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Cone volume differentiation to find maximum value Watch

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    Question:

    A cylinder has a radius r meters and a height h meters. The sum of the radius and the height is 2m.

    a) Find an expression for the volume, V, cubic meters, of the cylinder in terms of r only.

    b) Hence find the maximum volume. Leave your final answer in terms of pi. State clearly the value of r where this occurs.

    I got this far and I'm not sure what to do:

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    I think 2m is an actual value. Meaning 2 metres?

    If it's asking for it in terms of r only, surely it's not possible if m is a variable.


    So you're fine up til there. Just take out the silly m and solve to find a value for r
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    (Original post by frostyy)
    Question:

    A cylinder has a radius r meters and a height h meters. The sum of the radius and the height is 2m.

    a) Find an expression for the volume, V, cubic meters, of the cylinder in terms of r only.

    b) Hence find the maximum volume. Leave your final answer in terms of pi. State clearly the value of r where this occurs.

    I got this far and I'm not sure what to do:

    EDIT: Indeed m is of course the unit.
    The final line of your working is good. Use r+h=2, so r=2-h. Then differentiate it again (second derivative test!) and plug you r-values in. You want the value to be less than 0 such that your r-value is a maximum and NOT a minimum value!
    Ultimately, use that value of r to find the volume!
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    I'm confused. Does this mean that I did part a) wrong (since I didn't take out the m)? I'm not really sure how to take both h and m out of the equation
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    (Original post by frostyy)
    I'm confused. Does this mean that I did part a) wrong (since I didn't take out the m)? I'm not really sure how to take both h and m out of the equation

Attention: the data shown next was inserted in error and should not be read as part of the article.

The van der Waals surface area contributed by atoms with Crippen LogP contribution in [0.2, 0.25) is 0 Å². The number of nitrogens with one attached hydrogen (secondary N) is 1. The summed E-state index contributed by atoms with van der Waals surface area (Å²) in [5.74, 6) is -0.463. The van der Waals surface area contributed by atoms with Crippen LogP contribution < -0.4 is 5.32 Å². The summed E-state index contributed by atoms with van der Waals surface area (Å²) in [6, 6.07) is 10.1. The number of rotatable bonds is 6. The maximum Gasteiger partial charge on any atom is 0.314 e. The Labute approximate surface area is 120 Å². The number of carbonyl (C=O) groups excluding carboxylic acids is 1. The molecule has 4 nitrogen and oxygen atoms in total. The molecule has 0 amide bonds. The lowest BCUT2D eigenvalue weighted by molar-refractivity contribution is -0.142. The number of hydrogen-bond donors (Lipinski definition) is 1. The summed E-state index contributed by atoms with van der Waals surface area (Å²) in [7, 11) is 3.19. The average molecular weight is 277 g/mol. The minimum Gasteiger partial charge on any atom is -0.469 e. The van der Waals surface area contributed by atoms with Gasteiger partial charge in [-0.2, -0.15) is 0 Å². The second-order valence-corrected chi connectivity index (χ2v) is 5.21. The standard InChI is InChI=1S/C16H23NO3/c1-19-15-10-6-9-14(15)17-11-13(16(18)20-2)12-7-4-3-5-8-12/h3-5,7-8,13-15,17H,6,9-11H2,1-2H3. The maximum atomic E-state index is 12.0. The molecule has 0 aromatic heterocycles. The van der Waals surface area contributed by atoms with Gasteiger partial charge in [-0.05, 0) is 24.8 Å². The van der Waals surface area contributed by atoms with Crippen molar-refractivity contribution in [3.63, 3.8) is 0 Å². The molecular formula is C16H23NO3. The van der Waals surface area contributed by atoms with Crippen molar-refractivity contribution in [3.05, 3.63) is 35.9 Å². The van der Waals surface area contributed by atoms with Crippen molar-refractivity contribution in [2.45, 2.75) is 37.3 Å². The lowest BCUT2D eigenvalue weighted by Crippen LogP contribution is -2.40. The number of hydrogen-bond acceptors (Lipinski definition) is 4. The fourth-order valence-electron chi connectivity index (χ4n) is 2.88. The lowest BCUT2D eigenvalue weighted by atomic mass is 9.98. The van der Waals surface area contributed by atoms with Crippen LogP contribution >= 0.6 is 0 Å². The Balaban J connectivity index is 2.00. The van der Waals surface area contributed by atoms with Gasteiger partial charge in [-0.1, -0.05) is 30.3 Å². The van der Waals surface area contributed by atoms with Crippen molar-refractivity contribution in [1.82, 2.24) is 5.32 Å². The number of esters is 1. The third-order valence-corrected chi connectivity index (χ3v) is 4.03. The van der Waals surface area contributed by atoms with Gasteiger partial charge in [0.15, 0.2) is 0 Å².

m is not a variable. It is just a measurement like cm. When you work with measurements you use the value. It's fine how it is. You literally just need to take it out of your final expresson as you have not manipulated the m
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    (Original post by frostyy)
    I'm confused. Does this mean that I did part a) wrong (since I didn't take out the m)? I'm not really sure how to take both h and m out of the equation
    V=pi*r^2*h

    r+h=2
    so, h=2-r. *plg this into the above*

    now, V=pi*r^2*(2-r); this is the answer to a).

    Then differentiate, use your method up until that point. Use second derivative test to determine that it's a maximum and finally find the maximum volume!
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    ok, so I got to f''(x) = 4pi - 6pi*r > 0

    -6pi*r < -4pi
    r < (-4pi / -6pi) [should I not flip the sign around here?)
    r < 2pi / 3pi

    am I going the right direction? what do I do know? Do I literally just plug 2pi / 3pi into v = pi*r^2(2 - r) ?
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    (Original post by frostyy)
    ok, so I got to f''(x) = 4pi - 6pi*r > 0

    -6pi*r < -4pi
    r < (-4pi / -6pi) [should I not flip the sign around here?)
    r < 2pi / 3pi

    am I going the right direction? what do I do know? Do I literally just plug 2pi / 3pi into v = pi*r^2(2 - r) ?
    Qué!?!??

    v = pi*r^2(2 - r) is the function!
    v' = -pi*r*(3r-4)
    find the zeros: r=0, r=4/3
    v''=-2*pi*(3r-4)
    plonk in 0 and 4/3
    0 yields a positive value, so minimum, throw out.
    4/3 yields negative answer, so maximum. This is the value: r=4/3.
    Now, use V = pi*r^2(2 - r) to find the max vol!!
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    (Original post by Bath_Student)
    Qué!?!??

    v = pi*r^2(2 - r) is the function!
    v' = -pi*r*(3r-4)
    find the zeros: r=0, r=4/3
    v''=-2*pi*(3r-4)
    plonk in 0 and 4/3
    0 yields a positive value, so minimum, throw out.
    4/3 yields negative answer, so maximum. This is the value: r=4/3.
    Now, use V = pi*r^2(2 - r) to find the max vol!!